Kevin Ring sentenced to 20 months in lobbying scandal

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Prosecutor Nathaniel Edmonds asked the judge for four years imprisonment, saying a sentence without jail would invite future offenders. He said Ring's showering of gifts on public officials "is not business as usual in Washington - that is a crime."

The Justice Department initially suggested a 17-year to 22-year sentencing guidelines range for Ring. Huvelle rejected that and suggested it appeared to justify Ring's suggestion that he was being retaliated against for exercising his constitutional right to trial.

Most other figures in the scandal cooperated with investigators and pleaded guilty in deals that spared them jail time for similar conduct.

Ring claimed in a letter to the judge that prosecutors charged him in a 10-count indictment after he refused to accuse his former boss, ex-Rep. John Doolittle, R-Calif., of being corrupted by his gifts.

"Saying these things would have been a flat-out lie," Ring said in a letter to the judge in which he maintained his innocence while admitting he made many mistakes in his lobbying career in acting "unethically or just cowardly or stupidly."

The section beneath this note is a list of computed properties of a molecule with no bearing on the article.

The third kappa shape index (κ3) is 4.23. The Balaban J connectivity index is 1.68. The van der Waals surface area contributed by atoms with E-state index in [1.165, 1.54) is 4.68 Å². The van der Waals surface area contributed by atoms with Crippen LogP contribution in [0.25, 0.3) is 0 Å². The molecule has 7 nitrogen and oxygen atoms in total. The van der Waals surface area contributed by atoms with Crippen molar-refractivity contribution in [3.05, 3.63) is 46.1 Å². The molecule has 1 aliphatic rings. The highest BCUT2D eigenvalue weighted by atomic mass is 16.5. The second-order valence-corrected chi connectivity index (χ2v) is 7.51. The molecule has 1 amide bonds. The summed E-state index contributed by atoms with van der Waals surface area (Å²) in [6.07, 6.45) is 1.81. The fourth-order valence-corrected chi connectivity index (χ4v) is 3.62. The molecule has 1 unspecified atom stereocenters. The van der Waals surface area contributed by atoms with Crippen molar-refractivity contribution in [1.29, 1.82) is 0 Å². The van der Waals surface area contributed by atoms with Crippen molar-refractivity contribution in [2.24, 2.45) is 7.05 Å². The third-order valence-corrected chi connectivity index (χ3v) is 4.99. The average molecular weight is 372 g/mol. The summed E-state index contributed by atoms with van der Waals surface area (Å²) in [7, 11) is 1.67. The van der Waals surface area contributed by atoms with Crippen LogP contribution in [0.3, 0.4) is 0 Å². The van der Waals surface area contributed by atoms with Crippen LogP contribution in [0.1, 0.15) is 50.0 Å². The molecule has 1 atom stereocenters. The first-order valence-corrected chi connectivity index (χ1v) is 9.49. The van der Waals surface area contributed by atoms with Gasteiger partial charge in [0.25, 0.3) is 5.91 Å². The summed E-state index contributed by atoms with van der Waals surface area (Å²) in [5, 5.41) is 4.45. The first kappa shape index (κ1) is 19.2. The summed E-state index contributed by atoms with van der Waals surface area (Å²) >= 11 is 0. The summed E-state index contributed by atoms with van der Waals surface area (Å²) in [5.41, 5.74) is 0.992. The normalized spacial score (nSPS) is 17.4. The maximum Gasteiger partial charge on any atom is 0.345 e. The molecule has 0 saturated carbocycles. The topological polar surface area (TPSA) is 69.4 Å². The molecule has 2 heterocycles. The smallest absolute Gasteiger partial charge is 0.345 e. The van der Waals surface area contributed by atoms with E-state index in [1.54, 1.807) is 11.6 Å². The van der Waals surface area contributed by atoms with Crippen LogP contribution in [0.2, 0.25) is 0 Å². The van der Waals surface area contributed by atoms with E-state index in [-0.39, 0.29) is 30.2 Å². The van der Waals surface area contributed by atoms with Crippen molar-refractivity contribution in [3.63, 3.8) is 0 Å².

Prosecutors deny he was pressured to lie and say he was offered a plea deal to admit his guilt without being required to testify against Doolittle or anyone else.

"Unfortunately for Ring, 12 jurors decided beyond a reasonable doubt that Ring did have the intent to corrupt public officials, including Congressman Doolittle," the prosecutors wrote in a 39-page memo pushing for a prison term.

They said Ring's choice to submit a letter of support from Doolittle in which Doolittle said he was never corruptly influenced by Ring "is particularly egregious" because the former lawmaker was the recipient of his bribes and could have testified during the trial and been cross-examined.

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